Commercial properties ranging from shops and restaurants to places of work, such as offices, must comply with regulations set out in the Americans with Disabilities Act (ADA). However, lawsuits are rising against non-compliant buildings while other groups are often ignored. The major focus for compliance is with physical accessibility which ranges from visual impairment to wheelchair access. Few, however, have been changed for those with autism.
ADA, It’s Importance, and Areas of Coverage
The ADA was created in order to allow more people to access public and commercial buildings including restaurants, retail stores, hotels, movie theaters, private schools, doctor’s offices, zoos, homeless shelters, and so on. Enforced by the Department of Justice, the ADA means all buildings must have adequate accessibility and safety provisions for people with disabilities.
Meeting These Requirements
Commercial property owners who follow the rules have nothing to fear from the ADA. The aim is to eliminate discrimination so means buildings first occupied after 1993 must be accessible. A quick assessment can be done to ensure there is suitable lifts, ramps, and other mobility solutions so anyone can come in, use, and leave the premises.
It is best for landlords to adhere to the following tips:
1. Do not assume the building is automatically compliant – if it is not, there’s no excuse and there could be an expensive lawsuit
2. Negotiate all leases carefully and ensure that those you are letting the property to understand their responsibilities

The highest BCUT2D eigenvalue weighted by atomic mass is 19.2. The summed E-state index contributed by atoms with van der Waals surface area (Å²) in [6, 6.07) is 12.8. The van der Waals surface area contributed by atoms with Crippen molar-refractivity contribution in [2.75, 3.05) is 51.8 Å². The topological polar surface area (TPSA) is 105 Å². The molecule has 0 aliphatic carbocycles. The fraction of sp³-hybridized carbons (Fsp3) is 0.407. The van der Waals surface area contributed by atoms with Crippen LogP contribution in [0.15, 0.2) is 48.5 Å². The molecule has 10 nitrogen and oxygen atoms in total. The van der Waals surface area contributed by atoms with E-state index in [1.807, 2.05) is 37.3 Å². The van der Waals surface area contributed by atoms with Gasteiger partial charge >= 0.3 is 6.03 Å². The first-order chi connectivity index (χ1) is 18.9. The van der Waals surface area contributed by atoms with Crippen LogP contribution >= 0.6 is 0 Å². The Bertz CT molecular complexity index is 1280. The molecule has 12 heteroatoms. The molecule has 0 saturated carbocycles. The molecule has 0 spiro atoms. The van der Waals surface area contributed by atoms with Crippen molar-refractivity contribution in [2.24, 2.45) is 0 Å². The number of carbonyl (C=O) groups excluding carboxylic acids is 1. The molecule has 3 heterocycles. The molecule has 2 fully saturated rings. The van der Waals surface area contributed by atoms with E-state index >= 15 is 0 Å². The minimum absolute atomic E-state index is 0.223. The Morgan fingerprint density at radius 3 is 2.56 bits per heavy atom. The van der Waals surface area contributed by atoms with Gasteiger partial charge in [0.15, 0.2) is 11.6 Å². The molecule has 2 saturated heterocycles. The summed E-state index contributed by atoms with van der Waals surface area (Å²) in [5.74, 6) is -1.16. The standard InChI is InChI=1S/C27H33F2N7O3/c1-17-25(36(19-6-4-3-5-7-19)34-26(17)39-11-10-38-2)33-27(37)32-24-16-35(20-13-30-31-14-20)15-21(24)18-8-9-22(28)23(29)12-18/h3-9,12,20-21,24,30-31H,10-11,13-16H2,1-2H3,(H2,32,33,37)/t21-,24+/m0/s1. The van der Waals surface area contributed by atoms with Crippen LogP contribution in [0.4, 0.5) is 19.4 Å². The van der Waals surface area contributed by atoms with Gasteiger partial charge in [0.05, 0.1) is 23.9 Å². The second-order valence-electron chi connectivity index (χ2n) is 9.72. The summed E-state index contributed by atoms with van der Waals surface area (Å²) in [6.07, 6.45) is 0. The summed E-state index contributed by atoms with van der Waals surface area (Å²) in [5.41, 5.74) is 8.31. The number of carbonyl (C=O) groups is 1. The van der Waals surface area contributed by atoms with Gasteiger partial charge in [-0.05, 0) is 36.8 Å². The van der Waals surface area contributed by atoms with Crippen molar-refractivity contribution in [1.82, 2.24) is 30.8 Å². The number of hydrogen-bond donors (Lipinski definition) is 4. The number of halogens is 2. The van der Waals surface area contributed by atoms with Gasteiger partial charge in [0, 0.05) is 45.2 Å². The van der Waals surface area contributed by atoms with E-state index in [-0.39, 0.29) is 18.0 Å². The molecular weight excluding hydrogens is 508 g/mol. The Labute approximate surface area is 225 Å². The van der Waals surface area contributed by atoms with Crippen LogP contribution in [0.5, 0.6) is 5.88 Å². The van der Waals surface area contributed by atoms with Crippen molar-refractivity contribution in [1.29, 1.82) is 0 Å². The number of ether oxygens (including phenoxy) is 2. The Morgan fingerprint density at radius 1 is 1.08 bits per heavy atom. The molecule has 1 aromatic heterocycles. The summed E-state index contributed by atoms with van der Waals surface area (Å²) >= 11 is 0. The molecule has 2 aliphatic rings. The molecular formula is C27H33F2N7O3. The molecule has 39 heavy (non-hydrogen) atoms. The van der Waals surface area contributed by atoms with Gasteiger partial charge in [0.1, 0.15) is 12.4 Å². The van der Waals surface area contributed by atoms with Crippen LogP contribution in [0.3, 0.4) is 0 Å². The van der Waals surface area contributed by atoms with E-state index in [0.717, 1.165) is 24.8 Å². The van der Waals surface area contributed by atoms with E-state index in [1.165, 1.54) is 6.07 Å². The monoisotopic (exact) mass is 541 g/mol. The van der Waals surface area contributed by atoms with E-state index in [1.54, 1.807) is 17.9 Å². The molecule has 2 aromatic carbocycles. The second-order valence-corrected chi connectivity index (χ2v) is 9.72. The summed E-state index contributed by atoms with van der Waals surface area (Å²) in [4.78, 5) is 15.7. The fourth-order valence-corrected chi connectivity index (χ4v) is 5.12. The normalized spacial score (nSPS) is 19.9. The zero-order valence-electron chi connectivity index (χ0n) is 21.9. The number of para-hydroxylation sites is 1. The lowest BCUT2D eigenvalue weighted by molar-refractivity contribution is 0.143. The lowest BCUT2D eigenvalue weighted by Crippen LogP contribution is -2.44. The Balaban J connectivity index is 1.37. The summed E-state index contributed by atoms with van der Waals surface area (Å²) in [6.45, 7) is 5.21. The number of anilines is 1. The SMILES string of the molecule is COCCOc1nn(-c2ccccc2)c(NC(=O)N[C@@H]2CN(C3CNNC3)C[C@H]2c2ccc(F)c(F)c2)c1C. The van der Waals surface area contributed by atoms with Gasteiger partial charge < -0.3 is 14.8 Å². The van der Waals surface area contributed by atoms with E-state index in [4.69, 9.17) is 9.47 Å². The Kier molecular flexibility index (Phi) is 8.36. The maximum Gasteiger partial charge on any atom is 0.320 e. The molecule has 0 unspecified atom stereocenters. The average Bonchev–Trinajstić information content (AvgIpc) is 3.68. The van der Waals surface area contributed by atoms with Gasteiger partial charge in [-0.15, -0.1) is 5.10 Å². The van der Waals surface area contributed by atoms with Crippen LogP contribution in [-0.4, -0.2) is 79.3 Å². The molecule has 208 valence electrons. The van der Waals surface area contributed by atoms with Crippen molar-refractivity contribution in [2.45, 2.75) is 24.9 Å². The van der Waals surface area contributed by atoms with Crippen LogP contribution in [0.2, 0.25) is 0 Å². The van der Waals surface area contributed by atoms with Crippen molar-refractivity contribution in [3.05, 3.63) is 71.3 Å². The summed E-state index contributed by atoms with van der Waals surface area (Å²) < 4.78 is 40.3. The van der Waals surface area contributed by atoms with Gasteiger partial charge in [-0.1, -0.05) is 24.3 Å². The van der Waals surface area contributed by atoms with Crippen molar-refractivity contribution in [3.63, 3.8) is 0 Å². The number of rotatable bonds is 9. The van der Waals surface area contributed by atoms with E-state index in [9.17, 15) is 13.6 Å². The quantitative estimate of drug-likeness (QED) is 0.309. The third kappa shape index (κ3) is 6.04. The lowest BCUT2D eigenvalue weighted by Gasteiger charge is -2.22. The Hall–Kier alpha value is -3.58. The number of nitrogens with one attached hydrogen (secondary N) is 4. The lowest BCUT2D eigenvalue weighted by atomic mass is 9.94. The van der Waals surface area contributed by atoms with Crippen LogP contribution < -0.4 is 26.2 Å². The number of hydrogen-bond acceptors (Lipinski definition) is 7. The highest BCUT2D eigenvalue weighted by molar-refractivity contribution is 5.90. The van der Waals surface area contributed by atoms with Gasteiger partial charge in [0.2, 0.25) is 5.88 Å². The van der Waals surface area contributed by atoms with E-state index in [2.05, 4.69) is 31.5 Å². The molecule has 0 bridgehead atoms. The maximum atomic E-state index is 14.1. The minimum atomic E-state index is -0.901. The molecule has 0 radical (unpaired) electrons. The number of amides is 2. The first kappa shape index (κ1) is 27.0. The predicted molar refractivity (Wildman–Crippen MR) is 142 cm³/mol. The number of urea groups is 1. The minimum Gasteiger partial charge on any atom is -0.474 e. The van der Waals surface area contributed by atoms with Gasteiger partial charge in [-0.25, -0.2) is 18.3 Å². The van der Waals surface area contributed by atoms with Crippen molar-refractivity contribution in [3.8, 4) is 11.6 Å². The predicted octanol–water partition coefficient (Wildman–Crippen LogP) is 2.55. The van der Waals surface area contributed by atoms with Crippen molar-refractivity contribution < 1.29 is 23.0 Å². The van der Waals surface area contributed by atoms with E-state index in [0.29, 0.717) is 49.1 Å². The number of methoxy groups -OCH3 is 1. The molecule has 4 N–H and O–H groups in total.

3. Have the building inspected via a CASp professional
4. Understand all disabilities and accessibility/mobility issues – this should include those prone to sensory overload such as people on the autism spectrum
Commercial Buildings and Autism
It must be noted that in the ADA, few provisions are made for those on the autism spectrum. Study of this area was severely held back by poor research and thinking under Leo Kanner and his acolytes. Even today, the condition is misunderstood. While building owners look at solutions for the visually impaired, those with hearing impediments, mental illness, asthma, and mobility issues, they forget sensory overload.
Buildings can be made, at least some of the time, more inviting for those on the autism spectrum. For example, some businesses have introduced autism hours where lights are dimmed, there are less shoppers, music is turned off or at least down, and checkouts are made quieter. These may sound like small things but for people who experience sensory overload, it can be the difference between staying home and braving a visit.